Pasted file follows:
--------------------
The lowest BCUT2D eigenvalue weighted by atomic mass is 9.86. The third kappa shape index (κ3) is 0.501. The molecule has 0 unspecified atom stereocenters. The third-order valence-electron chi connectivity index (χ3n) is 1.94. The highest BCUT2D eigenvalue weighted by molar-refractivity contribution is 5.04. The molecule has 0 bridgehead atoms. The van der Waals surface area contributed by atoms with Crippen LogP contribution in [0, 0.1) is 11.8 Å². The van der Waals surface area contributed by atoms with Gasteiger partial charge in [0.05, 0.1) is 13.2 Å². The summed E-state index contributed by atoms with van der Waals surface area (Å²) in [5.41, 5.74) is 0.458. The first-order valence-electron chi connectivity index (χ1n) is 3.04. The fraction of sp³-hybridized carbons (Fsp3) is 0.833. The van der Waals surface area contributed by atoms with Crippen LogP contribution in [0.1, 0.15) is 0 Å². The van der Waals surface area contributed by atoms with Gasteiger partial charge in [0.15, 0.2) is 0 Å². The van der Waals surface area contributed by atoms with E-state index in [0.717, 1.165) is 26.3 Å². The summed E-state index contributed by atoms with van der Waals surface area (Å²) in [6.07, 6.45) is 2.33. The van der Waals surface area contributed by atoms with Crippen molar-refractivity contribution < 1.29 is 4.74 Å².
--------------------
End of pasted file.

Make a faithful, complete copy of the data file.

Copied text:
The lowest BCUT2D eigenvalue weighted by atomic mass is 9.86. The third kappa shape index (κ3) is 0.501. The molecule has 0 unspecified atom stereocenters. The third-order valence-electron chi connectivity index (χ3n) is 1.94. The highest BCUT2D eigenvalue weighted by molar-refractivity contribution is 5.04. The molecule has 0 bridgehead atoms. The van der Waals surface area contributed by atoms with Crippen LogP contribution in [0, 0.1) is 11.8 Å². The van der Waals surface area contributed by atoms with Gasteiger partial charge in [0.05, 0.1) is 13.2 Å². The summed E-state index contributed by atoms with van der Waals surface area (Å²) in [5.41, 5.74) is 0.458. The first-order valence-electron chi connectivity index (χ1n) is 3.04. The fraction of sp³-hybridized carbons (Fsp3) is 0.833. The van der Waals surface area contributed by atoms with Crippen LogP contribution in [0.1, 0.15) is 0 Å². The van der Waals surface area contributed by atoms with Gasteiger partial charge in [0.15, 0.2) is 0 Å². The van der Waals surface area contributed by atoms with E-state index in [0.717, 1.165) is 26.3 Å². The summed E-state index contributed by atoms with van der Waals surface area (Å²) in [6.07, 6.45) is 2.33. The van der Waals surface area contributed by atoms with Crippen molar-refractivity contribution < 1.29 is 4.74 Å².